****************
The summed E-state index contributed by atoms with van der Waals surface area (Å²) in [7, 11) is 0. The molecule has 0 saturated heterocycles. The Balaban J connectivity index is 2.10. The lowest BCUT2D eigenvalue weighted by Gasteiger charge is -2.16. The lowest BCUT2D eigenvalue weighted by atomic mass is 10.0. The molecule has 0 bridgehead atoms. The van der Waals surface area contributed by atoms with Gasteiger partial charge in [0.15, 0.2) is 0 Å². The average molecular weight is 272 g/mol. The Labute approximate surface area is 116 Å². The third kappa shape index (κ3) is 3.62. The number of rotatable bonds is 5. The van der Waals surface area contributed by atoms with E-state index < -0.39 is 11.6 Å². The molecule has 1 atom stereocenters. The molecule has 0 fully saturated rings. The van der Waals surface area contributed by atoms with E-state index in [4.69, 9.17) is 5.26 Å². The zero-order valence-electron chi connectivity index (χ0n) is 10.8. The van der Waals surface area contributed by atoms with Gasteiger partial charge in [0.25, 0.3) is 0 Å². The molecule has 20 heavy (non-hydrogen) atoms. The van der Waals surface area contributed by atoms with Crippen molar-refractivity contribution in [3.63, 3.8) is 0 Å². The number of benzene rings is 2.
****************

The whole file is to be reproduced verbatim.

The summed E-state index contributed by atoms with van der Waals surface area (Å²) in [7, 11) is 0. The molecule has 0 saturated heterocycles. The Balaban J connectivity index is 2.10. The lowest BCUT2D eigenvalue weighted by Gasteiger charge is -2.16. The lowest BCUT2D eigenvalue weighted by atomic mass is 10.0. The molecule has 0 bridgehead atoms. The van der Waals surface area contributed by atoms with Gasteiger partial charge in [0.15, 0.2) is 0 Å². The average molecular weight is 272 g/mol. The Labute approximate surface area is 116 Å². The third kappa shape index (κ3) is 3.62. The number of rotatable bonds is 5. The van der Waals surface area contributed by atoms with E-state index < -0.39 is 11.6 Å². The molecule has 1 atom stereocenters. The molecule has 0 fully saturated rings. The van der Waals surface area contributed by atoms with E-state index in [4.69, 9.17) is 5.26 Å². The zero-order valence-electron chi connectivity index (χ0n) is 10.8. The van der Waals surface area contributed by atoms with Gasteiger partial charge in [0.25, 0.3) is 0 Å². The molecule has 20 heavy (non-hydrogen) atoms. The van der Waals surface area contributed by atoms with Crippen molar-refractivity contribution in [3.63, 3.8) is 0 Å². The number of benzene rings is 2.